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Environmental Enforcement: Ohio Water District to Pay $1.2 Million Penalty

Ohio Water District to Pay $1.2 Million Penalty for  Discharge of Raw Sewage

The U.S. Justice Department and the U.S. Environmental Protection Agency has announced a comprehensive Clean Water Act settlement (pdf) with the Northeast Ohio Regional Sewer District (NEORSD) that will address the flow of untreated sewage into Cleveland area waterways and Lake Erie.

The settlement will safeguard water quality and protect human health by capturing and treating more than 98 percent of wet weather flows entering the combined sewer system, which services the city of Cleveland and 59 adjoining communities, according to the EPA.

NEORSD discharges nearly five billion gallons of untreated, raw sewage approximately 3,000 to 4,000 times per year into Lake Erie and nearby rivers. The settlement will require NEORSD to spend approximately $3 billion to install pollution controls, including the construction of seven tunnel systems ranging from two to five miles in length that will reduce the discharges of untreated, raw sewage to approximately 537 million gallons per year.

The settlement also requires the district to pay a penalty of $1.2 million which will be distributed evenly between the United States and the State of Ohio.

The consent decree requires NEORSD to significantly advance the use of large scale green infrastructure projects to control wet weather sewer discharges by requiring the district to invest at least $42 million in green infrastructure projects. These projects will capture an additional 44 million gallons of wet weather flow beyond what the tunnels and other traditional infrastructure construction improvements will capture. Green infrastructure involves the use of properties to store, infiltrate, and evaporate storm water to prevent it from getting into the combined sewer system. Examples of potential green infrastructure projects include wetlands, troughs, cisterns, or other formations to store water, and rain gardens, urban croplands, and permeable pavement to allow for greater infiltration of water into the ground.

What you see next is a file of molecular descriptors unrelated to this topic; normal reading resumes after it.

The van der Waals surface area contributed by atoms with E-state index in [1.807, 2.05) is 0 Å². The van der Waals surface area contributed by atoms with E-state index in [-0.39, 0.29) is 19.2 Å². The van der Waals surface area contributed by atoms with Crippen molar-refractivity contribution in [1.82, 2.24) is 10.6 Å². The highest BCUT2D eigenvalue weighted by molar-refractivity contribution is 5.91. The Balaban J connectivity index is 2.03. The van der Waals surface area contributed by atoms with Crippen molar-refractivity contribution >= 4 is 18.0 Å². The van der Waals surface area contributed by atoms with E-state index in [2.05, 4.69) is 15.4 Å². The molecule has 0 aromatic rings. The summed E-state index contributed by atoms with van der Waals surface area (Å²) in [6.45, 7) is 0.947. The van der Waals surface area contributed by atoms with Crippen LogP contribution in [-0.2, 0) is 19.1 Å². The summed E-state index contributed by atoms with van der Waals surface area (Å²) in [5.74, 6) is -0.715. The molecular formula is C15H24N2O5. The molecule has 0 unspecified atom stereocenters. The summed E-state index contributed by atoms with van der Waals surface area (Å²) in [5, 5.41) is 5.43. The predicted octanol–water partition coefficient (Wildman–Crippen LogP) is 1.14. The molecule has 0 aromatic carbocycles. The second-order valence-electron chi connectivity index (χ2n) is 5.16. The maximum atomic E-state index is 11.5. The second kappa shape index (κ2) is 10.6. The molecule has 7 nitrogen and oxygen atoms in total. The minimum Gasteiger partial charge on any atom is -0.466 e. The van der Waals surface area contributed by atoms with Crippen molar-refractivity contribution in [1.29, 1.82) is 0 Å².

In addition to installing controls and investing in green infrastructure, NEORSD will spend $1 million to operate a hazardous waste collection center. The center will provide communities in Cuyahoga County with a permanent location to drop off household hazardous waste. According to EPA, the collection center is expected to collect and dispose of one million pounds of hazardous waste per year. NEORSD will also spend approximately $800,000 to improve other water resources.

The consent decree, lodged in the U.S. District Court for the Northern District of Ohio, is subject to a 30-day public comment period and final court approval.

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